Benefits and flexibility
This should increasingly be mattering more, especially if you think about it logically. Most people in their 20s/30s make decisions on housing and kids relative to where they’re at now and how they think their career could evolve. In 1970, that made sense. Now, we have literally no idea.
Because of that, people will increasingly find themselves in situations where they need more flexibility — kids, aging parents, etc. — and companies that “get it” and say “Yes, the work can be done when the work is done, seat time is a relic anyway” might get the “A-Players” as a result. Most companies are still trying to apply Industrial Era-thinking to a Knowledge Economy, so we’re not at scale with this idea, but maybe someday.
More and better training
This has been show in a bunch of studies to be a driver of “this is a good place to work,” but we all know the deal with execs. They are usually very cost-averse, and training/development is a cost. It’s an avoidable cost, since most of their rivals probably aren’t training either — and since most execs really just copy what their rivals do and claim they’re “forward-thinking,” it’s something to get off the balance sheet. The theory for 40 years+ has been “Well, what if we train them and they leave?”
Easiest counter: What if you don’t train them, and they stay?
People don’t think that way, though. Sad but true. And when training does happen, it’s usually warmed-over HR bullshit with everyone on their phone the entire time. I’m just speaking truth to power over here. It’s a question of how far you want to bury your head in the sand, ya know?
The actual bottom line would be…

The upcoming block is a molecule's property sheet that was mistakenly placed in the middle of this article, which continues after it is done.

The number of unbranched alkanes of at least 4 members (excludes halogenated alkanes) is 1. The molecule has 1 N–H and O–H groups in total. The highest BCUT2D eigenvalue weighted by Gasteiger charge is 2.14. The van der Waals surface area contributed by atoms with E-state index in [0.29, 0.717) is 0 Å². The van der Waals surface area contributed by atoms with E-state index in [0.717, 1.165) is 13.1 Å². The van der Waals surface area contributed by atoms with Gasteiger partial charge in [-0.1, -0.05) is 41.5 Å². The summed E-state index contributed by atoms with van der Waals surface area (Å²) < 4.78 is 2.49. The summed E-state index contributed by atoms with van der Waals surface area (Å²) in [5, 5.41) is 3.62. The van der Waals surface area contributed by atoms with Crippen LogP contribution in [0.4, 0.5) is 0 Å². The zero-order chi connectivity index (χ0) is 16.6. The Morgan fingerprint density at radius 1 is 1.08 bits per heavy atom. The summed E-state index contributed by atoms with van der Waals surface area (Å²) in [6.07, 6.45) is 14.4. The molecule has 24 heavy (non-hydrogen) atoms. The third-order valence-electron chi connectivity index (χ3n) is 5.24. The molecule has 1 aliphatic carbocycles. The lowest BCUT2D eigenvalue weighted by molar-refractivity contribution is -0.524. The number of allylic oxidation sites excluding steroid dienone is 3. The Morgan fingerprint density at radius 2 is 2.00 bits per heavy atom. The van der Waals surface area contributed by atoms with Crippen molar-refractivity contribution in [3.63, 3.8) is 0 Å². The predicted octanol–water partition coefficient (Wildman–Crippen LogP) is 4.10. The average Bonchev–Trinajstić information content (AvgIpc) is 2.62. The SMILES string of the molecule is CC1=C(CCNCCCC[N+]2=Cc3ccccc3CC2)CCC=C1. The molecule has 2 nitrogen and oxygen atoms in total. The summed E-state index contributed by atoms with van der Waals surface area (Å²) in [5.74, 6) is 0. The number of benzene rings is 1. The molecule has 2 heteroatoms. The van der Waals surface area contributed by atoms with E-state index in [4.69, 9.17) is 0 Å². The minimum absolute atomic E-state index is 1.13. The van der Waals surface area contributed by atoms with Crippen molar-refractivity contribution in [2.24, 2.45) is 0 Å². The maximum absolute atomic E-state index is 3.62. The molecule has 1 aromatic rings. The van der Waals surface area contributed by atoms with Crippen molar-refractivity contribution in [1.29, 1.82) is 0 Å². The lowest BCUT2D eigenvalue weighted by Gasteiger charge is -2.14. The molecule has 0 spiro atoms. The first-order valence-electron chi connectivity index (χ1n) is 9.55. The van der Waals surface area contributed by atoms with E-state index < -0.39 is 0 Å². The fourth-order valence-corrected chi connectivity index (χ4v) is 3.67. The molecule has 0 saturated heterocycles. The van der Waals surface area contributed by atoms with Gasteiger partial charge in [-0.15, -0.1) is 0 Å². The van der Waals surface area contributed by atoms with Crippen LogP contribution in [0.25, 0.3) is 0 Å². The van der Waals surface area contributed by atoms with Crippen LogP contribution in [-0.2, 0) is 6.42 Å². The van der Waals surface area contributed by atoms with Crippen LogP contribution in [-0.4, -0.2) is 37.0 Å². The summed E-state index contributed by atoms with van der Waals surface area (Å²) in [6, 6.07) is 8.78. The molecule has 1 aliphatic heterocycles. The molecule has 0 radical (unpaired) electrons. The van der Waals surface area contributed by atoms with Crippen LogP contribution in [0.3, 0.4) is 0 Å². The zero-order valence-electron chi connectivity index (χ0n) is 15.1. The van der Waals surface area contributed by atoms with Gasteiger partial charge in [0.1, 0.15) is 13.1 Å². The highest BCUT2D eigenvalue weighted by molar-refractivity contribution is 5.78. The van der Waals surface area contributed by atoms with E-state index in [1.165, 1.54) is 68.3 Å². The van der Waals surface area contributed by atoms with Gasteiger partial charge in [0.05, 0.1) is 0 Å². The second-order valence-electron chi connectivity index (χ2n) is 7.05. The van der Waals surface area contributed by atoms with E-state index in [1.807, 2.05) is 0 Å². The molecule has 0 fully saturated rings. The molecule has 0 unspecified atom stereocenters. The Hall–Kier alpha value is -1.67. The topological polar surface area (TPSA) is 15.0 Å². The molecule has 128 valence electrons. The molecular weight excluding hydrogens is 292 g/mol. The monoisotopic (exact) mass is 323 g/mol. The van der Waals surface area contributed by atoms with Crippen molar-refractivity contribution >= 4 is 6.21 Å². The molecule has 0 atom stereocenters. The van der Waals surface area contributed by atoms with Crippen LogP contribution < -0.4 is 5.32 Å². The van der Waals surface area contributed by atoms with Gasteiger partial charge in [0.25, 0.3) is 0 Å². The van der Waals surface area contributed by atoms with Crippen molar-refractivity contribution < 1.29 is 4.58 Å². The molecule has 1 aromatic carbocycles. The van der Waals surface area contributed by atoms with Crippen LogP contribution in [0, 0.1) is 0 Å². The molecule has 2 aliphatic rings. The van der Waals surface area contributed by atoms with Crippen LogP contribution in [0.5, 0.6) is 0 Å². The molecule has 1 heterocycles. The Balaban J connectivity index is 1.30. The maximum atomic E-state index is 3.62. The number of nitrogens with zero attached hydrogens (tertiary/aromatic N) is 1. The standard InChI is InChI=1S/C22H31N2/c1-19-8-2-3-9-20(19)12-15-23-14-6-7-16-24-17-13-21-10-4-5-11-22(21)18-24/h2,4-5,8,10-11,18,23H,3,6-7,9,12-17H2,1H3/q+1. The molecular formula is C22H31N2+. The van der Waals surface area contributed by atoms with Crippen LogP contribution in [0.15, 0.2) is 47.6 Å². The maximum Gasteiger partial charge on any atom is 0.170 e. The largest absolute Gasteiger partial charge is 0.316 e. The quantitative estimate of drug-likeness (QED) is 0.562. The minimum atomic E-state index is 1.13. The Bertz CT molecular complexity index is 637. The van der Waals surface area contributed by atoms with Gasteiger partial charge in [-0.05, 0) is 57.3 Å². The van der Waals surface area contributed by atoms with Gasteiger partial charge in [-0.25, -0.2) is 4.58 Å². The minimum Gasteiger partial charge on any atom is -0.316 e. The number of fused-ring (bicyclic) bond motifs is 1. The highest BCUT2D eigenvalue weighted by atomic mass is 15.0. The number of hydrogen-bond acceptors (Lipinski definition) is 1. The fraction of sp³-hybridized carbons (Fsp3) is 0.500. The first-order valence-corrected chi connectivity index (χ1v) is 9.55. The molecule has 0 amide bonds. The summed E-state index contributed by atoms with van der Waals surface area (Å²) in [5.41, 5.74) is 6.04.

Well, we can take this two ways. If you get a job with a place like Apple, the actual bottom line (i.e. the money they make) is pretty good. You yourself might lose a job someday, sure, but Apple isn’t about to end as a company tomorrow. So bottom-line-wise, there’s some stability. Your grandparents probably like to discuss that, right?
But my bottom line on a job would be respect. Respect in the workplace is a massively dying art, to the point that 60% of managers claim they “lack the time” to respect their employees, as if “respect” is something you schedule in Outlook. Odd.
Working at a place with no respect is a giant cluster-mess. You’re always being run in circles on different projects or deliverables, but no one ever says “Thank You” and if you ever ask for clarification on anything, you either get ignored or treated like a six year-old (“That’s a mommy and daddy decision, son.”) It’s fucking pathetic. It happens at a lot of places.
The problem is, unless you have tons of friends/former colleagues at a place, you’d never know what the internal culture of respect is like before you started working there. And psychology isn’t on your side here — as people get more power, which is what hierarchy basically is, they lose empathy and the desire/need to respect others. So most places, which are admittedly deeply hierarchical, won’t be very respect-driven. Sadly that’s just a fact.
What other factors would you add on “these make work more than bearable and perhaps even exciting?”